Academic journal article Violence and Victims

A Latent Classification of Male Batterers

Academic journal article Violence and Victims

A Latent Classification of Male Batterers

Article excerpt

Regression latent class analysis was used to identify batterer subgroups with distinct violence patterns and to examine associations between class membership and adult attachment orientations as well as antisocial and borderline personality disorders. Results supported three batterer subgroups, with classes varying on frequency and severity of violence. The high-level violence class represented 40% of batterers, and both anxious and avoidant adult attachment orientations as well as borderline personality characteristics predicted membership in this class. The moderate-level violence class represented 35% of the batterers, and adult anxious attachment orientation was associated with membership in this class. The low-level violence class represented 25% of the sample and reported significantly less violence than other classes. Neither adult attachment orientations nor personality disorders predicted membership in this class.

Keywords: domestic violence; batterer typology; attachment; borderline personality disorder; antisocial personality disorder

Batterer typology research suggests that batterers are a heterogeneous group with diverse behavioral, cognitive, and emotional characteristics (Holtzworth-Munroe & Stuart, 1994). Although these studies show some variation in the number of identified subtypes due to differences in sampling and/or measurement, research generally supports two to four batterer subtypes each exhibiting distinct patterns of interpersonal violence (IPV) and each differing on important personality dimensions. Personality disorders related to the need to control others (e.g., narcissistic and antisocial) and related to self-concept and identity (e.g., borderline) as well as adult attachment orientations are two dimensions that have played an important role in differentiating batterer types (Gondolf, 1988; Gottman et al., 1995; Hamberger & Hastings, 1988; Hamberger, Lohr, Bonge, & Tolin, 1996; Holtzworth-Munroe, Meehan, Herron, Rehman, & Stuart, 2000; Tweed & Dutton, 1998; Waltz, Babcock, Jacobson, & Gottman, 2000).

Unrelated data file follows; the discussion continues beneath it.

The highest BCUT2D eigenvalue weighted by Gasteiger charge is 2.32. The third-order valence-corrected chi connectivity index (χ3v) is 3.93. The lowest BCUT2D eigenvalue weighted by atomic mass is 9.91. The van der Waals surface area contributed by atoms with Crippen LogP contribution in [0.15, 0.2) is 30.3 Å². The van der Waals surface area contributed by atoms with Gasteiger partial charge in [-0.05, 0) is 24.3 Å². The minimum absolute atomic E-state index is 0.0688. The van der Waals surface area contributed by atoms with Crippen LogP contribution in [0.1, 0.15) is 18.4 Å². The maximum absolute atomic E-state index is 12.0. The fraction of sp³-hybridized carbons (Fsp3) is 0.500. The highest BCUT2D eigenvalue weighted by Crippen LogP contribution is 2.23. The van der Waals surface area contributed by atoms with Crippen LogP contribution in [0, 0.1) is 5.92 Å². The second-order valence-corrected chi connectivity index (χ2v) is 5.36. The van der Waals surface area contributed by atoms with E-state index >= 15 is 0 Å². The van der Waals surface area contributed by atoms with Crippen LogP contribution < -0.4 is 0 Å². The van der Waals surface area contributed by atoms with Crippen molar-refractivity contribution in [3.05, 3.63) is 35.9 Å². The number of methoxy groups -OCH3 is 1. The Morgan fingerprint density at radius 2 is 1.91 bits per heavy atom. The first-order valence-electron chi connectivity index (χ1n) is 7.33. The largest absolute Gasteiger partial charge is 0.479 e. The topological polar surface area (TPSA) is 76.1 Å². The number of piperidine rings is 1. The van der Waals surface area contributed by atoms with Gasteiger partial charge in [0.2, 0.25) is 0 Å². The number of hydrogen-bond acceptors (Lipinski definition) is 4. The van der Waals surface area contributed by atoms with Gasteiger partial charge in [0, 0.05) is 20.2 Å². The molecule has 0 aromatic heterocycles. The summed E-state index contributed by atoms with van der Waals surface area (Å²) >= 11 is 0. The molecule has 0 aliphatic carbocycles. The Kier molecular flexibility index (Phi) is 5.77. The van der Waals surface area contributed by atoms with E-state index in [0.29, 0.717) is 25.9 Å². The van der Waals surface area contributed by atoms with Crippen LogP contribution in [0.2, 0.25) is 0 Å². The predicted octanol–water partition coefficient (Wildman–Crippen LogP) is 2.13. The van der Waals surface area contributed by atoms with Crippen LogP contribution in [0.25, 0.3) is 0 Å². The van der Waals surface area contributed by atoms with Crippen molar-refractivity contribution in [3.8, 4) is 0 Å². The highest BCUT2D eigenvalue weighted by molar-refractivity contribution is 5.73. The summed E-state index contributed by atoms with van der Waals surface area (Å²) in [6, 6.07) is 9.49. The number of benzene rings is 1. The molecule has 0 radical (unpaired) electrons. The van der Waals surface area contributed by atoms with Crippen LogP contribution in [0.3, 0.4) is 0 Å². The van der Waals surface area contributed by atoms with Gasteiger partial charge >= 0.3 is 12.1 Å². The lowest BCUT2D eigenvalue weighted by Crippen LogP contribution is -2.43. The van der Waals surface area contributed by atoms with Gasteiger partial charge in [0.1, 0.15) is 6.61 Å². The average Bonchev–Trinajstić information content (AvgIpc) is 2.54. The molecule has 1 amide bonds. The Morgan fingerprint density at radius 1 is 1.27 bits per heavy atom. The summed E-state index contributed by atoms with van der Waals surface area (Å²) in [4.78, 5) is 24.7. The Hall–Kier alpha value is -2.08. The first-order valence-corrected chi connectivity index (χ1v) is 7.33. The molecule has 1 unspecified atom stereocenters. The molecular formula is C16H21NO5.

Originally understood as a framework for conceptualizing relational dynamics between a primary caregiver and child, attachment theory (Bowlby, 1973, 1980, 1982, 1988) was subsequently and productively extended to the study of the interpersonal dynamics in adult intimate relationships (Hazan & Shaver, 1987). According to theory, individuals develop an internalized set of beliefs about self and other (i.e., "internal working models") that regulate their relationships with intimate partners. Early adult attachment research identified four adult attachment prototypes or styles (i.e., secure, preoccupied, dismissive, and fearful) based on the relative valences of persons' self and other models (Bartholomew & Horowitz, 1991). The secure person has a positive sense of self-worth along with positive expectations that others will be accepting and trustworthy. The preoccupied person has a sense of unworthiness accompanied with a positive view of others. The fearful person experiences the self as unworthy and expects the other to be untrustworthy and not accepting. Thus, despite desire for connection with others, the fearful person avoids intimacy because of expectations of rejection. The dismissive person has a positive sense of self-worth yet expects that others are untrustworthy and unreliable.

Subsequent studies using multi-item measures of adult attachment security have confirmed that a two-dimensional structure adequately explains (Brennan, Clark, & Shaver, 1998; Brennan & Shaver, 1995; Lopez & Brennan, 2000) and more accurately characterizes (Fraley & Waller, 1998) variation in adult attachment organization. The first dimension (i.e., attachment avoidance) is represented by a pervasive discomfort with intimate closeness and a strong orientation toward excessively self-reliant and counterdependent relationship behavior (i. …

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